• SHGs meetings were organized on monthly basis. The CHD staff and its net workers have undertaken subsequent monitoring and supervision for sustainability of groups. SHGs were linked then with the local financial institutions.
  • Assessment was done time to time to analyses the impact of the intervention measures.
  • Each groups have provided three registers, member and meeting register, savings and credit register and individual savings pass book.
  • Follow-ups of the project intervention were done through chaupal and gram baithaks, each month.
  • Documentation has tobe a continuous and on-going process. Project interventions, learning and actions for sustainability regularly recorded.
  • All SHGs have linkage with banks.
  • Key Highlights & Impact

  • SHG members demanded their rights and entitlements. Womenraised their voice for village development up to DistrictHeadquarter. SHG movement has provided a platform to therural women to discuss and create plans for the developmentof their village. District collector went to Ochhari village toobserve their genuine problems and promised to resolve them.
  • It has let women identify and nurture their hidden skills andpowers and at the same time has brought a boost in theirconfidence levels and communication skills. The women, whonever come out from their houses, have started visiting banksand communicating on their own. It has given power to thewomen to protest together against social evils prevalent in thesociety.
  • Women have started believing in themselves and begununderstanding that it is only they who can do their own welfare After joining SHGs, the women have started supporting theirfamilies economically.
  • Earlier, women use to avail loans on high interest rates. Afterintroducing SHG process for loaning, the women understoodthe concept of interest rate, principal amount etc. It has reducedthe transaction costs for lenders as well as borrowers and freedits members from the grip of moneylenders.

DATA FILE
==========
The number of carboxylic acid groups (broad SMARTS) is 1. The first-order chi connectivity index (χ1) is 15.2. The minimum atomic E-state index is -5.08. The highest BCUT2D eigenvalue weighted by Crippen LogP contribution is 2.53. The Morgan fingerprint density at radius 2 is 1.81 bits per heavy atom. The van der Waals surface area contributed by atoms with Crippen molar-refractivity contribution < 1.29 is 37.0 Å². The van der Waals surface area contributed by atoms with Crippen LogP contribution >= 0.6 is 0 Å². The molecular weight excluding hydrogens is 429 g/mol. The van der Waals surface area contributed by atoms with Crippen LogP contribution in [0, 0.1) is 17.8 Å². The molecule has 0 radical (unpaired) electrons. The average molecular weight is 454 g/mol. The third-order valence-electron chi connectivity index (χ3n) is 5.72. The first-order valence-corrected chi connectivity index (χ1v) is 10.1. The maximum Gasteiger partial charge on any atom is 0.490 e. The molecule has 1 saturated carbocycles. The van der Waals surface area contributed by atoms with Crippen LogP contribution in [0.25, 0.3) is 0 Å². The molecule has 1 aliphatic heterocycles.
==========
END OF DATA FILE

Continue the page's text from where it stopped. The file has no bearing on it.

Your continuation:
• The women became so empowered that they do not feelhesitated in expressing themselves. Through understanding theleadership concept in SHGs, women have been involvedthemselves in the decision making process and started leading their family. It has developed their leadership skills/abilities and at the same time empowered them.
  • The women understood the importance of education and started furnishing signatures in place of thumb impressions.
  • In daily life, the project locations have recorded increased participation of women in the gram sabhas and at public hearings. SHGs have sent their members to meet departmental officials regarding better functioning of the public distribution system, anganwadi, health facilities, electricity supply, jobs under MGNREGA and even corruption by lower level functionaries. Many a times, these are thankless exercises and demotivating, but women keep their spirits high with the help of groups. Violence against women is also being recognized and addressed. Many women have been trained as para-legal workers.
  • SHGs are also addressing broader areas of discrimination and ensuring that all girls should attend school. They regularly discuss equal work division between boys and girls at home, increase in marriageable age for girls, nutrition for pregnant women, alcoholism, domestic violence, rape and witch-hunt.
  • Women SHG leaders meet with government officials to make them aware of problems faced by them. This is helping change perceptions slowly but gradually. The women have started seeing SHGs as a space of solidarity and support. They insist the meetings also discuss personal problems faced by members, along with plans for savings and credit. They now have a greater sense of ownership in the group and are also taking their first step into defying stereotypes and challenging male perceptions of women.